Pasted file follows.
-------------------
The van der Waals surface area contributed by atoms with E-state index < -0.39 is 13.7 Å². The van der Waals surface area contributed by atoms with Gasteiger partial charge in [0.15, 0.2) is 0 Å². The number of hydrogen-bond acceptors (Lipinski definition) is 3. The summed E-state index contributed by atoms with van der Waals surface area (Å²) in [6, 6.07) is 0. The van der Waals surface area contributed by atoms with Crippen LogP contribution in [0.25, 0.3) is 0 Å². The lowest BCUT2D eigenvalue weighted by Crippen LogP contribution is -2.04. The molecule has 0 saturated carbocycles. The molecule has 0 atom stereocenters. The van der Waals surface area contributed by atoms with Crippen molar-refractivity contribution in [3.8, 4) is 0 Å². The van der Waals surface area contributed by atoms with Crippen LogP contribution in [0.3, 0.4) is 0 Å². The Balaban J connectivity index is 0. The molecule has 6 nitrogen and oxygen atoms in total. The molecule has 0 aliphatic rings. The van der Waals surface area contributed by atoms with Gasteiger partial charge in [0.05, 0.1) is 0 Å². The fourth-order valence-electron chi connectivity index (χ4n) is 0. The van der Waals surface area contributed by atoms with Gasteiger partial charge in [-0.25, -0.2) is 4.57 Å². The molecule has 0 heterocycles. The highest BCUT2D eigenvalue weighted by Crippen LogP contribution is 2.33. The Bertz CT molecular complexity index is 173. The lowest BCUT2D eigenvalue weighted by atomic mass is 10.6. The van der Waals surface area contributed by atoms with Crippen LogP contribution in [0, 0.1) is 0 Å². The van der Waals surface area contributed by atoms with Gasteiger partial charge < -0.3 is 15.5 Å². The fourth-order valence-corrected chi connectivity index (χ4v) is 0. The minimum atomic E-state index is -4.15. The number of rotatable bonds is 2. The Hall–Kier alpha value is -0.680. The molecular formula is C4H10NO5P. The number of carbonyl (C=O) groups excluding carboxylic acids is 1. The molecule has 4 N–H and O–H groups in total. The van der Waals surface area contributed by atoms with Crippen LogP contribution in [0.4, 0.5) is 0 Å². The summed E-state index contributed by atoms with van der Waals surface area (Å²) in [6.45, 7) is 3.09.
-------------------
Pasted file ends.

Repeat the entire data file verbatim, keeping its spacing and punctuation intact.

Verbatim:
The van der Waals surface area contributed by atoms with E-state index < -0.39 is 13.7 Å². The van der Waals surface area contributed by atoms with Gasteiger partial charge in [0.15, 0.2) is 0 Å². The number of hydrogen-bond acceptors (Lipinski definition) is 3. The summed E-state index contributed by atoms with van der Waals surface area (Å²) in [6, 6.07) is 0. The van der Waals surface area contributed by atoms with Crippen LogP contribution in [0.25, 0.3) is 0 Å². The lowest BCUT2D eigenvalue weighted by Crippen LogP contribution is -2.04. The molecule has 0 saturated carbocycles. The molecule has 0 atom stereocenters. The van der Waals surface area contributed by atoms with Crippen molar-refractivity contribution in [3.8, 4) is 0 Å². The van der Waals surface area contributed by atoms with Crippen LogP contribution in [0.3, 0.4) is 0 Å². The Balaban J connectivity index is 0. The molecule has 6 nitrogen and oxygen atoms in total. The molecule has 0 aliphatic rings. The van der Waals surface area contributed by atoms with Gasteiger partial charge in [0.05, 0.1) is 0 Å². The fourth-order valence-electron chi connectivity index (χ4n) is 0. The van der Waals surface area contributed by atoms with Gasteiger partial charge in [-0.25, -0.2) is 4.57 Å². The molecule has 0 heterocycles. The highest BCUT2D eigenvalue weighted by Crippen LogP contribution is 2.33. The Bertz CT molecular complexity index is 173. The lowest BCUT2D eigenvalue weighted by atomic mass is 10.6. The van der Waals surface area contributed by atoms with Crippen LogP contribution in [0, 0.1) is 0 Å². The van der Waals surface area contributed by atoms with Gasteiger partial charge < -0.3 is 15.5 Å². The fourth-order valence-corrected chi connectivity index (χ4v) is 0. The minimum atomic E-state index is -4.15. The number of rotatable bonds is 2. The Hall–Kier alpha value is -0.680. The molecular formula is C4H10NO5P. The number of carbonyl (C=O) groups excluding carboxylic acids is 1. The molecule has 4 N–H and O–H groups in total. The van der Waals surface area contributed by atoms with Crippen LogP contribution in [0.4, 0.5) is 0 Å². The summed E-state index contributed by atoms with van der Waals surface area (Å²) in [6.45, 7) is 3.09.